Twirler Moths

In the family of Twirler Moths (Gelechiidae) are many genera that are very difficult to identify because they are very similar. The resting position of the adult moths is diverse. In most cases, the position of the wings is in a horizontal position up to slightly sloping. The threadlike antennas curve backward along with the wings or straight back in line with the body. The characteristic of this family is the narrower or wider hindwing in relation to the forewing and often ending in a point or finger-like projection.

 

Subfamily: Anacampsinae
Genus: Anacampsis

Poplar Sober – 2019 (NL)

There are several twirler moths that are sometimes difficult to identify without checking the genitals or paying close attention to the host plants. The Poplar Sober (Anacampsis populella) is one such micro-moth that resembles some common forms of the Birch Sober (Anacampsis blattariella). The Poplar Sober uses the poplar as a host plant in contrast to its congener, which uses the birch as a host plant. I have also used many literature sources but choose the Poplar Sober with some uncertainty. The forewing is variable in design. This ranges from almost without any drawing pale grey to black and white grey. The shape without any markings has black dots at the costa at about 1/5 and 1/3 of the wing, at 2/3, and further along the dorsum. The more marked shape is blackish to 2/3 with a light grey band along the costa. Both shapes have an angled white-grey transverse band at the end of the wing. The flying period is from the end of June to September and the wingspan is 14-19mm. Host plant: Poplar. Dutch name: Populierenspikkelpalpmot. Frisian name:

 

Subfamily: Anacampsinae
Genus: Syncopacma

White-strap Sober – 2020 (NL)

Genital examination is normally required to identify the White-strap Sober (Syncopacma larseniella), but there is a small detail in the forewing that distinguishes it from the Silver-barred Sober (Syncopacma taeniolella). The white or yellow-white transverse band on the black forewing is completely straight at the White-strap Sober, while this transverse band is slightly curved at the Silver-barred Sober. On the underside of the forewing, there is a small yellow spot near the costa, while in the Silver-barred Sober there is a narrow yellow-white transverse band. The flying period in one generation is from June to July and the wingspan is about 12mm. Host plant: Greater Bird’s-foot-trefoil and Common Bird’s-foot-trevoil. Dutch name: Bandpalpmot. Frisian name:

 

Subfamily: Anomologinae
Genus: Bryotropha

Dark Neb – 2019 (NL)

A difficult to identify twirler moth is the Dark Neb (Bryotropha affinis). At first, I thought it was the Thatch Neb (Bryotropha basaltinella), but according to the literature it does not have a black spot in the middle of the forewing. The forewing is dark brown with a yellow-colored base of the scales giving this moth a speckled appearance. There are four black-brown dots on the forewing, one on a quarter, one near the outer edge at 1/3, one at a half closer to the back edge, and one at 2/3. There are yellow scales at the end of the forewing, which makes a kind of transverse band visible. The flying period is from May to August in one generation and the wingspan is 9.5-12.5mm. Host plant: Mosses. Dutch name: Geelwitte mospalpmot. Frisian name:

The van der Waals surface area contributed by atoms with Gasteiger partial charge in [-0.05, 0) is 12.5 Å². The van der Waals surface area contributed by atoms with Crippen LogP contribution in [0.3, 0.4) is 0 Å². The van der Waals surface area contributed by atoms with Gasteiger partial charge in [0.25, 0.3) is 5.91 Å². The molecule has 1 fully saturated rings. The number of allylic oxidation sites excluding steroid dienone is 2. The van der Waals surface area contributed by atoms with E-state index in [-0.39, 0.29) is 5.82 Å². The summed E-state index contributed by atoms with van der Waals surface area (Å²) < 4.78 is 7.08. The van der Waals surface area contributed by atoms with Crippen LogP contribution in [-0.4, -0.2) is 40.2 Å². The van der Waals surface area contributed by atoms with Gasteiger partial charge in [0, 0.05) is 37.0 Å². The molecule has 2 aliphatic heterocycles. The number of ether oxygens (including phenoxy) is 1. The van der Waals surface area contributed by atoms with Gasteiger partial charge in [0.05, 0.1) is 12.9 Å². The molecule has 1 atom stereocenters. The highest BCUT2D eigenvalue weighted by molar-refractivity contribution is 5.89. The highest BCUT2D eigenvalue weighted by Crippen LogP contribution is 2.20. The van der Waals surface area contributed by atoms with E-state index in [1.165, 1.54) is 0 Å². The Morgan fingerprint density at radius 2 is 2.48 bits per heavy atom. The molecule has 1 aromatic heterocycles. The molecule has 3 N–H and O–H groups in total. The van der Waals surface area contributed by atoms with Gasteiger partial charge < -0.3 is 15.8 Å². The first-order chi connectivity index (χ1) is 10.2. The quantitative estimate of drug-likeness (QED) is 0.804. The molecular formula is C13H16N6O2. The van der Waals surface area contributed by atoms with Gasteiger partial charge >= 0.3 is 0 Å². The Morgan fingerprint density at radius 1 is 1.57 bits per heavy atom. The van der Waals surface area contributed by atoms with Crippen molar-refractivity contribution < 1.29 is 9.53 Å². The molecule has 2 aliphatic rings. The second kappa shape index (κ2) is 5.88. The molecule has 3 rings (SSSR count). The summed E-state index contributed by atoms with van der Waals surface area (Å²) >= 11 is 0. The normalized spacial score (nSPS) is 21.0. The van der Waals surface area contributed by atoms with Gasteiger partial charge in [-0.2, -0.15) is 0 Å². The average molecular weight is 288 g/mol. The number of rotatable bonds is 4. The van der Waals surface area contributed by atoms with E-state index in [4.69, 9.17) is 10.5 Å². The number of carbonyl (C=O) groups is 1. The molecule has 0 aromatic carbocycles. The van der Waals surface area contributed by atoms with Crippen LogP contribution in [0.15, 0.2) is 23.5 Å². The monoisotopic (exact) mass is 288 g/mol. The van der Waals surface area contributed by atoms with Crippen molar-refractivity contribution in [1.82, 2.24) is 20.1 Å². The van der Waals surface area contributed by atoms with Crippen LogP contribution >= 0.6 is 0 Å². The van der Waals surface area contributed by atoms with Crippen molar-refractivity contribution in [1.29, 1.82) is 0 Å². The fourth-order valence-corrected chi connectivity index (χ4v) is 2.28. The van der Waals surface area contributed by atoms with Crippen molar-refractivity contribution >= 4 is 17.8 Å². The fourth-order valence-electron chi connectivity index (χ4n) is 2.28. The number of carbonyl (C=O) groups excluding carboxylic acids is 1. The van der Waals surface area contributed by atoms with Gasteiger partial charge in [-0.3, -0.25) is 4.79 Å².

Subfamily: Anamologinae
Genus: Bryotropha

Cinerous Neb – 2020 (NL)

The forewing of the Cinerous Neb (Bryotropha terella) are light, dark or grey-brown. Normally, at 1/3 is a black dot, sometimes two together and at 2/3 another one. Sometimes the dots are clearly present, sometimes they are faintly visible. There is a dark brown speckling near the apex. The flying period in one generation is from May to August and the wingspan is 14-16mm. Host plant: Common Bent and moss. Dutch name: Oranje mospalpmot. Frisian name:

 

Subfamily: Anomologinae
Genus: Metzneria

Seedhead Moth – 2019 (NL)

The first species of the twirler moths in my collection is the Seedhead Moth (Metzneria lapella). In my backyard, this moth was attracted to the light during a moth session. The forewing is usually sandy, sometimes darker at the base, with grey-brown veins. There is a black dot at 1/3 and halfway. This species usually occurs closer to the coast, but it is increasingly more inland. The flying period is from May to August and the wingspan is 16-20mm. Host plant: Burdock. Dutch name: Klispalpmot. Frisian name:

 

Subfamily: Anomologinae
Genus: Monochroa

Buff-marked Neb – 2020 (NL)

A somewhat difficult micro-moth to identify is the yellow-banded bowsprit moth (Monochroa lucidella). This brown moth has a yellow-white spot on 2/3 with a black dot at the end. Furthermore, some faint light brown spots can be seen at the base of the forewing. Remarkable are the relatively long gray fringes with yellow-white spots along the wing edge. The flying period is one generation from June to the beginning of August and the wingspan is 12-14mm. Host plant: Common Spike-rush. Dutch name: Geelbandboegsprietmot. Frisian name: